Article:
Zope's Features

Zope has many, many features. Let's get them all listed here and spend a little time discussing whether the feature helps or hinders web development.

Zope Page Templates (ZPT)

This is, without a doubt, the single most cool thing about Zope. By using ZPT, the web developer can make a dynamic page which is easily edited with an existing HTML editor.

For those of you not familiar with Zope, I've created another page to discuss just how cool ZPT really is.

G7L: This is the single-most must-have feature that a Zope replacement must include.

Handling files as objects

One really nice feature of Zope is that files and directories are just objects. You don't have to do anything special to them to treat them as objects, they just are.

This is especially handy when dealing with image files, for example. You don't have to do anything special or tricky to access the image height or width, as object members can give you this information.

G7L: This is a great feature and I hope we can duplicate it in a Zope replacement.

Tagging files with values

Zope files are objects, and like other Python objects, you can add your own properties to these objects.

For instance, suppose you have a directory of gallery images. Each image could have a description which you would want displayed below the image. You could stick all of the description information in a database and then use the image's filename to look up the description. In fact, this is a pretty standard way of handling this common problem.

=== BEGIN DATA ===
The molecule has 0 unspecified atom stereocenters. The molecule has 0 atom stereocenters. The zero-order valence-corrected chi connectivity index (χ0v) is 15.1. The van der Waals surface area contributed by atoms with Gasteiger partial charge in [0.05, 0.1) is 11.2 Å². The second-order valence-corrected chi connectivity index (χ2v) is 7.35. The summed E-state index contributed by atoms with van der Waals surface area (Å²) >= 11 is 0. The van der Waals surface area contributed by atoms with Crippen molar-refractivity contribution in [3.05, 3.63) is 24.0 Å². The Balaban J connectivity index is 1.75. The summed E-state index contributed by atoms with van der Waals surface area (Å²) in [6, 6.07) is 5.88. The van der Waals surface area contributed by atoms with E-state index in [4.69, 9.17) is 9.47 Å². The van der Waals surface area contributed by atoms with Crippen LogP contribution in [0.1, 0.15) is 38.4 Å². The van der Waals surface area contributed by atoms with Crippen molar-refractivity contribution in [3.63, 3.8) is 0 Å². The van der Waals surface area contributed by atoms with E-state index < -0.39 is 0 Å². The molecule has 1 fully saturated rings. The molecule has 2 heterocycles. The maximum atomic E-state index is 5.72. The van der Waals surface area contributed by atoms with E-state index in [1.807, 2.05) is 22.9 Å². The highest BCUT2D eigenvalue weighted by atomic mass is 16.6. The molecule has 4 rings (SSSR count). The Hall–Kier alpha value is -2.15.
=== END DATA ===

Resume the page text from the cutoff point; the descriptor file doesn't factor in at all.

However, since it is such a common problem, Zope has built-in a way to add such attributes to files.

G7L: This is a great feature and I hope we can duplicate it in a Zope replacement.

Saving files in a database

Sadly, the way that Zope attaches attributes to files is by not using files at all. Instead, Zope keeps all data (attributes, settings, files, etc.) in a database. In many cases, the difference between keeping the file data in a database and keeping it in actual files is minimal. Your typical web-developer would never notice.

There are a couple major drawbacks with this approach, namely:

  • When a hard drive crashes, the damage is typically limited to a few dozen sectors. You generally lose a few files and the rest of your data remains intact. However, if ALL of your data is in a single database, you will lose the whole shooting match in a typical crash.
  • There's a lot of really great tools out there that can help a developer do his job. However, most of them expect to work on real files. A great example of this is the revision control program subversion. If you don't have real files, then you cannot use subversion. Zope includes some revision control code, but it's a far cry from what subversion can do.

G7L: I understand why the Zope developers went this route, but I would really like a Zope replacement to use regular files.

Web-based editing